What Trump’s New Policy Means for Trans Healthcare In The U.S.

What Trump’s New Policy Means for Trans Healthcare In The U.S.
Photo: Shutterstock

Last week, two black trans women were murdered. Friday, June 12 marked the fourth anniversary of the Pulse nightclub shooting, during which 49 people were shot and killed at an LGBTQ venue in Orlando. Friday was also the day the Trump administration announced it was rolling back an Obama-era regulation providing protections for transgender individuals under the Affordable Care Act (ACA) in the U.S. (Did we mention it’s also Pride month… and that there’s a pandemic on?) Even as the U.S. Supreme Court today ruled in favour of increased workplace protections for LGBTQ Americans, the current administration is rolling back Obama-era policies intended to provide them equal access to healthcare. Here’s what you need to know about this new policy.

What did the original regulation say?

The policy in question is found in Section 1557 of the ACA, which “prohibits discrimination based on race, colour, national origin, sex, age or disability in certain health programs and activities.” According to Health Affairs, “an individual cannot be excluded from participation in, denied the benefits of, or subjected to discrimination on these bases by any health program or activity of which any part receives federal financial assistance.” It’s also the primary anti-discrimination provision in the ACA, and went into effect on March 23, 2010 — the day the ACA was signed.

In May 2016, a new rule was enacted, dealing with Section 1557 of the ACA, interpreting the ban on sex discrimination to include discrimination on the basis of gender identity. In this case, “sex discrimination” is defined to include discrimination on the basis of pregnancy, false pregnancy, termination of pregnancy or recovery from it, childbirth or sex stereotyping (including the idea that a person must identify as either male or female). This 2016 rule was also the subject of several lawsuits, including one brought by the Franciscan Alliance, a Catholic hospital system, in August 2019.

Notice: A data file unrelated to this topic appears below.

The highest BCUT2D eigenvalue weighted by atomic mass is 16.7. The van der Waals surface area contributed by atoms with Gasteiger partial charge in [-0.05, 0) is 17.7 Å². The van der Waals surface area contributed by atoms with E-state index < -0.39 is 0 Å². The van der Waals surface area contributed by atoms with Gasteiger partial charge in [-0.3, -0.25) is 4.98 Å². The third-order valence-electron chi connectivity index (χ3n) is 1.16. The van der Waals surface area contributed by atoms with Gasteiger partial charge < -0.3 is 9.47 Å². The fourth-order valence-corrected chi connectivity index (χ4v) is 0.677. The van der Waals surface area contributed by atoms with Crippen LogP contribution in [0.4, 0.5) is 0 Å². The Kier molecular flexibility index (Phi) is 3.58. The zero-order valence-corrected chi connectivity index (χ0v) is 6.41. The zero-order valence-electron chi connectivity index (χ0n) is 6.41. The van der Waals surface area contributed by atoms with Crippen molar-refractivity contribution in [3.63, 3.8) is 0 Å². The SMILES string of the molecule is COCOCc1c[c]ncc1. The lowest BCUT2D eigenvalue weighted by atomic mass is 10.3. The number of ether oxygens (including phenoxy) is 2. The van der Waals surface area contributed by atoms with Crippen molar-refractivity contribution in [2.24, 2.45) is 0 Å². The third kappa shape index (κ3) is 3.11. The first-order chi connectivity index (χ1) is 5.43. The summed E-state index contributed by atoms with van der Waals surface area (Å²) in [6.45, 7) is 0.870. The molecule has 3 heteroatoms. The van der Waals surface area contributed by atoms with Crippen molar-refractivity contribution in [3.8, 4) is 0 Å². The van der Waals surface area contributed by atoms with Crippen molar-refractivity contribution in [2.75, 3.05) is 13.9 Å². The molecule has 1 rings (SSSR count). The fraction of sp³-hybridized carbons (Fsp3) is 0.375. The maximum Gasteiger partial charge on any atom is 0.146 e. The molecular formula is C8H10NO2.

What does this new policy do?

On June 12, 2020, the US Department of Health and Human Services (HHS) issued a statement announcing that it was eliminating “certain provisions of the 2016 Rule that exceeded the scope of the authority delegated by Congress in Section 1557. HHS will enforce Section 1557 by returning to the government’s interpretation of sex discrimination according to the plain meaning of the word ‘sex’ as male or female and as determined by biology.” So yeah, the U.S. is now back to the outdated and incorrect “vagina=woman, penis=man” rules of gender identity.

In practice, this new policy could mean that transgender and other LGBTQ individuals would be denied healthcare services. It will take effect on August 11, 2020, and as it’s written now, will be enforced on all Health and Human Services programs. It has the potential to impact the the 1.4 million transgender adults and 150,000 transgender teenagers ages 13 to 17 in the US.